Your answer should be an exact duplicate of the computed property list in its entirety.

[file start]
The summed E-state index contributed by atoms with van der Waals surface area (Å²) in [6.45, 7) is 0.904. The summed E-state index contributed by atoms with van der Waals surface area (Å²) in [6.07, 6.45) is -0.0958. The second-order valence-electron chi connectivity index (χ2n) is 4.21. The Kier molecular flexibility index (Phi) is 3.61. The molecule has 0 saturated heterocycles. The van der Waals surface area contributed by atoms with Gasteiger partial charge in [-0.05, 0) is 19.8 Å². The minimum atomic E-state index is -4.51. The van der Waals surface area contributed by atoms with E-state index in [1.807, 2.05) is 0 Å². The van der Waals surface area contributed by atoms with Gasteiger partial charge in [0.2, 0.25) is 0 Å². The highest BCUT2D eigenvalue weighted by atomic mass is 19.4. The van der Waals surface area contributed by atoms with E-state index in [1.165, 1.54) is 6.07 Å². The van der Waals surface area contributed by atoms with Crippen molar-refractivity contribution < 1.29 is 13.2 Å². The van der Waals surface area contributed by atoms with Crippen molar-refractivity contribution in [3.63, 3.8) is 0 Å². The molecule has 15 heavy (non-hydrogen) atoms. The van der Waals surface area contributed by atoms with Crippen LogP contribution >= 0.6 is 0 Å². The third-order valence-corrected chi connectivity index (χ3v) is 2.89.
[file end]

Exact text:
The summed E-state index contributed by atoms with van der Waals surface area (Å²) in [6.45, 7) is 0.904. The summed E-state index contributed by atoms with van der Waals surface area (Å²) in [6.07, 6.45) is -0.0958. The second-order valence-electron chi connectivity index (χ2n) is 4.21. The Kier molecular flexibility index (Phi) is 3.61. The molecule has 0 saturated heterocycles. The van der Waals surface area contributed by atoms with Gasteiger partial charge in [-0.05, 0) is 19.8 Å². The minimum atomic E-state index is -4.51. The van der Waals surface area contributed by atoms with E-state index in [1.807, 2.05) is 0 Å². The van der Waals surface area contributed by atoms with Gasteiger partial charge in [0.2, 0.25) is 0 Å². The highest BCUT2D eigenvalue weighted by atomic mass is 19.4. The van der Waals surface area contributed by atoms with E-state index in [1.165, 1.54) is 6.07 Å². The van der Waals surface area contributed by atoms with Crippen molar-refractivity contribution < 1.29 is 13.2 Å². The van der Waals surface area contributed by atoms with Crippen molar-refractivity contribution in [3.63, 3.8) is 0 Å². The molecule has 15 heavy (non-hydrogen) atoms. The van der Waals surface area contributed by atoms with Crippen LogP contribution >= 0.6 is 0 Å². The third-order valence-corrected chi connectivity index (χ3v) is 2.89.